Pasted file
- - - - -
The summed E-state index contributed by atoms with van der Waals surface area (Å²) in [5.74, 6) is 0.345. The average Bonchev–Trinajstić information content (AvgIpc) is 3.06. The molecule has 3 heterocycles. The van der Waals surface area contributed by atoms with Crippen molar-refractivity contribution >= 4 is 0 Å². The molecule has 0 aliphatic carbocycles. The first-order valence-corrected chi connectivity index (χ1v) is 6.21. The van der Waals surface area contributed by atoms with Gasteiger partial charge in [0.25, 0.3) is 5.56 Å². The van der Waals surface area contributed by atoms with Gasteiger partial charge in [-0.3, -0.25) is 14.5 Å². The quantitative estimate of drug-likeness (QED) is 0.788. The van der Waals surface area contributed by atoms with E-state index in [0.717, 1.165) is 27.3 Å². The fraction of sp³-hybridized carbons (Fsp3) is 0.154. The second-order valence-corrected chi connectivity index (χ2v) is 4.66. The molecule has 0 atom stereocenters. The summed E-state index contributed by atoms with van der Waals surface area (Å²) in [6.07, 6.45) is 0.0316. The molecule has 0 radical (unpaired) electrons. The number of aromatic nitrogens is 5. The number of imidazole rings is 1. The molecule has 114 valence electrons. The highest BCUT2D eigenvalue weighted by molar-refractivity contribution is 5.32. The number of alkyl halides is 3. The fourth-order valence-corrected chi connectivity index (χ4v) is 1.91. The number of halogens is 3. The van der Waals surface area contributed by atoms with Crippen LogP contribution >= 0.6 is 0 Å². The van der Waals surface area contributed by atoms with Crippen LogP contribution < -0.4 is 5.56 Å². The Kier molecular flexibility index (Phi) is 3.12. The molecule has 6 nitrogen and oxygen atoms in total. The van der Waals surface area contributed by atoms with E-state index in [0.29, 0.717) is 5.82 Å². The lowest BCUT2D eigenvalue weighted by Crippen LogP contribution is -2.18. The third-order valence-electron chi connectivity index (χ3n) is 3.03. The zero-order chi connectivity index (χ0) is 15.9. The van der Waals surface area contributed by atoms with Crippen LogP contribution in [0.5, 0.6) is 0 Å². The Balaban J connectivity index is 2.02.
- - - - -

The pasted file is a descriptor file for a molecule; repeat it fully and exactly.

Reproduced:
The summed E-state index contributed by atoms with van der Waals surface area (Å²) in [5.74, 6) is 0.345. The average Bonchev–Trinajstić information content (AvgIpc) is 3.06. The molecule has 3 heterocycles. The van der Waals surface area contributed by atoms with Crippen molar-refractivity contribution >= 4 is 0 Å². The molecule has 0 aliphatic carbocycles. The first-order valence-corrected chi connectivity index (χ1v) is 6.21. The van der Waals surface area contributed by atoms with Gasteiger partial charge in [0.25, 0.3) is 5.56 Å². The van der Waals surface area contributed by atoms with Gasteiger partial charge in [-0.3, -0.25) is 14.5 Å². The quantitative estimate of drug-likeness (QED) is 0.788. The van der Waals surface area contributed by atoms with E-state index in [0.717, 1.165) is 27.3 Å². The fraction of sp³-hybridized carbons (Fsp3) is 0.154. The second-order valence-corrected chi connectivity index (χ2v) is 4.66. The molecule has 0 atom stereocenters. The summed E-state index contributed by atoms with van der Waals surface area (Å²) in [6.07, 6.45) is 0.0316. The molecule has 0 radical (unpaired) electrons. The number of aromatic nitrogens is 5. The number of imidazole rings is 1. The molecule has 114 valence electrons. The highest BCUT2D eigenvalue weighted by molar-refractivity contribution is 5.32. The number of alkyl halides is 3. The fourth-order valence-corrected chi connectivity index (χ4v) is 1.91. The number of halogens is 3. The van der Waals surface area contributed by atoms with Crippen LogP contribution >= 0.6 is 0 Å². The van der Waals surface area contributed by atoms with Crippen LogP contribution < -0.4 is 5.56 Å². The Kier molecular flexibility index (Phi) is 3.12. The molecule has 6 nitrogen and oxygen atoms in total. The van der Waals surface area contributed by atoms with E-state index in [0.29, 0.717) is 5.82 Å². The lowest BCUT2D eigenvalue weighted by Crippen LogP contribution is -2.18. The third-order valence-electron chi connectivity index (χ3n) is 3.03. The zero-order chi connectivity index (χ0) is 15.9. The van der Waals surface area contributed by atoms with Crippen LogP contribution in [0.5, 0.6) is 0 Å². The Balaban J connectivity index is 2.02.